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. Last Updated: 07/27/2016

U.S. Forces Change Tack in Battle for Baghdad

BAGHDAD -- "Tell Lieutenant Jacobson to meet us there with a bag of money," Lieutenant Colonel Joe Gandara shouted into his headset as his Humvee rumbled down the highway into Dora, a Baghdad district synonymous with violence.

Gandara, a stocky 42-year-old, was heading there to pay a group of children who had volunteered to pick up some of the rubbish that blights Dora, where constant fighting has kept away the garbage trucks.

The predominantly Sunni district south of the Tigris River has been ravaged by the sectarian bloodshed that pits Sunnis against Shiites, killing scores in Baghdad every week.

Until last week, that is, when thousands of U.S. and Iraqi troops sealed off parts of the district and began searching every house and business, street by street, neighborhood by neighborhood, in a hunt for weapons and militants.

The action is part of a major, months-long push by U.S. and Iraqi forces to help Iraqi Prime Minister Nuri al-Maliki's fledgling government regain control of a capital torn apart by communal bloodshed and an unrelenting insurgency.

After Operation Together Forward, an initial crackdown kick-started by Maliki several months ago, failed to stem the violence, the Americans and Iraqis are changing tack.

Rather than focusing only on attacking the militias blamed for much of the sectarian violence, U.S. and Iraqi forces have adopted the classic "inkspot" counter-insurgency strategy of securing an area, offering economic opportunities to residents and then expanding their efforts to other districts.

Since U.S. troops and Iraqi policemen secured Dora, the murder rate has dropped from 20 per day to zero, the military said. But the trick now is how to keep it that way, and that's where Gandara, a 20-year-old army veteran, said he comes in.

"I am the guy who is working on essential services," said the commander of the 4th Brigade's Special Troops Battalion, who is responsible for almost all of Baghdad west of the Tigris.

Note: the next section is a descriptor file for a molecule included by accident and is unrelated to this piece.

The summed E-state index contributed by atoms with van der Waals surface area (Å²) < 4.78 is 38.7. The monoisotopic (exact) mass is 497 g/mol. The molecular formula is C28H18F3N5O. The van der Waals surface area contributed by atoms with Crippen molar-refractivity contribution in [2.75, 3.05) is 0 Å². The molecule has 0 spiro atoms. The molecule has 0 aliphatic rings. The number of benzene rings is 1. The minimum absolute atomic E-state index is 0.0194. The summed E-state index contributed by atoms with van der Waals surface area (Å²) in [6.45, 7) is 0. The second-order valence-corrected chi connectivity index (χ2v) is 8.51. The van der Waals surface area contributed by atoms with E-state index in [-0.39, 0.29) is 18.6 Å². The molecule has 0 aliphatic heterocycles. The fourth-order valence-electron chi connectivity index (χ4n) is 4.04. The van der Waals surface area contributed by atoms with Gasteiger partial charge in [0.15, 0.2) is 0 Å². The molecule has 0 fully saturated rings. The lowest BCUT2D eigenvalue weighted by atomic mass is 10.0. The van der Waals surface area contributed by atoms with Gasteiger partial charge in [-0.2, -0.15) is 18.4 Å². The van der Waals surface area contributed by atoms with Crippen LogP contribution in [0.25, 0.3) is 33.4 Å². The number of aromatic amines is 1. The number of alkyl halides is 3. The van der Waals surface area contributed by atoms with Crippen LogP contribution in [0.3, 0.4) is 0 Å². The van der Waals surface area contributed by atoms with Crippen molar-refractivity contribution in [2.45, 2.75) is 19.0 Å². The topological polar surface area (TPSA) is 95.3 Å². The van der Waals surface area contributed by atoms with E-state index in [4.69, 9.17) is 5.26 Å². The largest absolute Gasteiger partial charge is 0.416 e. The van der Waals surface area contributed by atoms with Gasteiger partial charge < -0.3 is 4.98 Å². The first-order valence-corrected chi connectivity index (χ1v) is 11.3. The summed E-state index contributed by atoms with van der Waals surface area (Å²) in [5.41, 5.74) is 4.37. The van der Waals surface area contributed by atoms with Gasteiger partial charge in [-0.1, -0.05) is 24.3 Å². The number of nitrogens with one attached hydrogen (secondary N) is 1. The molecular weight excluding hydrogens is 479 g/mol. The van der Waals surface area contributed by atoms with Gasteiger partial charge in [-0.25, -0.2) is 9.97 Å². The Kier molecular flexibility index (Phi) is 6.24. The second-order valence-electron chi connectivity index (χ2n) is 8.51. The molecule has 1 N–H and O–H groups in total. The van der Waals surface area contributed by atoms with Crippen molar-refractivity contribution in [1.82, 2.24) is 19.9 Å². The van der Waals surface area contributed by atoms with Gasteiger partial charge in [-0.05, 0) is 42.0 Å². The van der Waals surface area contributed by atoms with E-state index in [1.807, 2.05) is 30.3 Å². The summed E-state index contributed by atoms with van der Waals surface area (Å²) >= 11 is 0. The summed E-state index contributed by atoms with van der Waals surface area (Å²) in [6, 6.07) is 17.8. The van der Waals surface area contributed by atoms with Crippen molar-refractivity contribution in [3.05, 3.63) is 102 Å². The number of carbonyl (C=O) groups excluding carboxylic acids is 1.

"The bottom line is that if we cannot provide Joe Mohammad with an improved situation, then he knows that nothing has changed. That fuels support for the insurgency."

While U.S. soldiers patrol jointly with Iraqi police to try to build the trust of Sunni residents, who see the police as an extension of Shiite militias, Gandara is working on cleaning up the trash, fixing water lines and rebuilding the market, one of Dora's main areas of commerce. Gandara insisted his aim was simply to "improve people's lives."

Fixing the sewer is one of his projects and he has hired a contractor who was due to begin work in the morning. Now in the sweltering heat of the afternoon, he is nowhere to be seen.

"I'm going to chase this up," he said, after residents tell him about the no-show. "I'm very frustrated, but the contractor did say yesterday when he came here that he was concerned about his safety. How do you convince someone they are safe?"

When he tried to hire contractors to pick up the tons of garbage that litters Dora's streets, they also told him they were too afraid to go into the district.

So on Sunday, he personally escorted in four trucks to show the drivers it was no longer dangerous and then hired 35 mostly young boys to pick up the rubbish for $5 per day.

As he went to pay them, the streets were largely empty, shops shuttered, many vacant, some burnt out. Most of the vehicles using the roads were either U.S. military or police.

"This morning there were a lot more people out here, some shops were open, but now everyone is indoors because of the afternoon heat," Gandara said.

Sunnis have formed the backbone of the insurgency, but several residents of the Sunni neighborhood interviewed in the presence of U.S. soldiers said they welcomed their return, mainly because they had restored security.

"The militias and the terrorists are gone. Before, there was shooting 24 hours a day," said Abu Ahmed, 36.

 Residents dug through the rubble of pulverized buildings Monday in a predominantly Shiite neighborhood devastated by a series of explosions that killed at least 47 people and injured 100, The Associated Press reported.

The United States said the destruction Sunday night was due to a gas line explosion, but the Iraqi government and residents insisted it was caused by car bombs and a rocket barrage from a neighborhood where U.S. forces operate.

U.S. experts who went to the Zafraniyah neighborhood found no evidence of anything other than a "significant gas explosion," U.S. spokesman Major General William Caldwell said.

Iraqi officials, however, said it was an attack launched from Dora, the mostly Sunni district where the United States has increased the number of its troops to control extremist activities.